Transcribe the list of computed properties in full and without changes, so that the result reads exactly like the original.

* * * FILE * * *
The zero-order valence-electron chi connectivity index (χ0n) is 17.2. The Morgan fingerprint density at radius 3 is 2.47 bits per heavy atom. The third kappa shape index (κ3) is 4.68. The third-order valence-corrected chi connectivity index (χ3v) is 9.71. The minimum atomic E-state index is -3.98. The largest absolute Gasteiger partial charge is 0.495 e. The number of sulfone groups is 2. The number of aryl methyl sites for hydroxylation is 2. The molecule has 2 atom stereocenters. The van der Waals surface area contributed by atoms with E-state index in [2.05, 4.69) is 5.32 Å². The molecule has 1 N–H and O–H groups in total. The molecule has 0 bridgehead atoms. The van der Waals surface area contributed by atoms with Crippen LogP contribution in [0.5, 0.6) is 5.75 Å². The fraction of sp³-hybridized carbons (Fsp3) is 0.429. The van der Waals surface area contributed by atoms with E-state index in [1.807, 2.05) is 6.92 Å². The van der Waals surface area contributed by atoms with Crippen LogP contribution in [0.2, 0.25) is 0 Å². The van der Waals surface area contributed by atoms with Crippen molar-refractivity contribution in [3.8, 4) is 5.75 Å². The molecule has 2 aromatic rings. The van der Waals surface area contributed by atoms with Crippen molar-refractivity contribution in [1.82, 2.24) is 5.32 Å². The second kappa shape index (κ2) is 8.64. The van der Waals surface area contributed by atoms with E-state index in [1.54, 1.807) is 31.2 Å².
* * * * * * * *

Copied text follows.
The zero-order valence-electron chi connectivity index (χ0n) is 17.2. The Morgan fingerprint density at radius 3 is 2.47 bits per heavy atom. The third kappa shape index (κ3) is 4.68. The third-order valence-corrected chi connectivity index (χ3v) is 9.71. The minimum atomic E-state index is -3.98. The largest absolute Gasteiger partial charge is 0.495 e. The number of sulfone groups is 2. The number of aryl methyl sites for hydroxylation is 2. The molecule has 2 atom stereocenters. The van der Waals surface area contributed by atoms with E-state index in [2.05, 4.69) is 5.32 Å². The molecule has 1 N–H and O–H groups in total. The molecule has 0 bridgehead atoms. The van der Waals surface area contributed by atoms with Crippen LogP contribution in [0.5, 0.6) is 5.75 Å². The fraction of sp³-hybridized carbons (Fsp3) is 0.429. The van der Waals surface area contributed by atoms with E-state index in [1.807, 2.05) is 6.92 Å². The van der Waals surface area contributed by atoms with Crippen LogP contribution in [0.2, 0.25) is 0 Å². The van der Waals surface area contributed by atoms with Crippen molar-refractivity contribution in [3.8, 4) is 5.75 Å². The molecule has 2 aromatic rings. The van der Waals surface area contributed by atoms with Crippen molar-refractivity contribution in [1.82, 2.24) is 5.32 Å². The second kappa shape index (κ2) is 8.64. The van der Waals surface area contributed by atoms with E-state index in [1.54, 1.807) is 31.2 Å².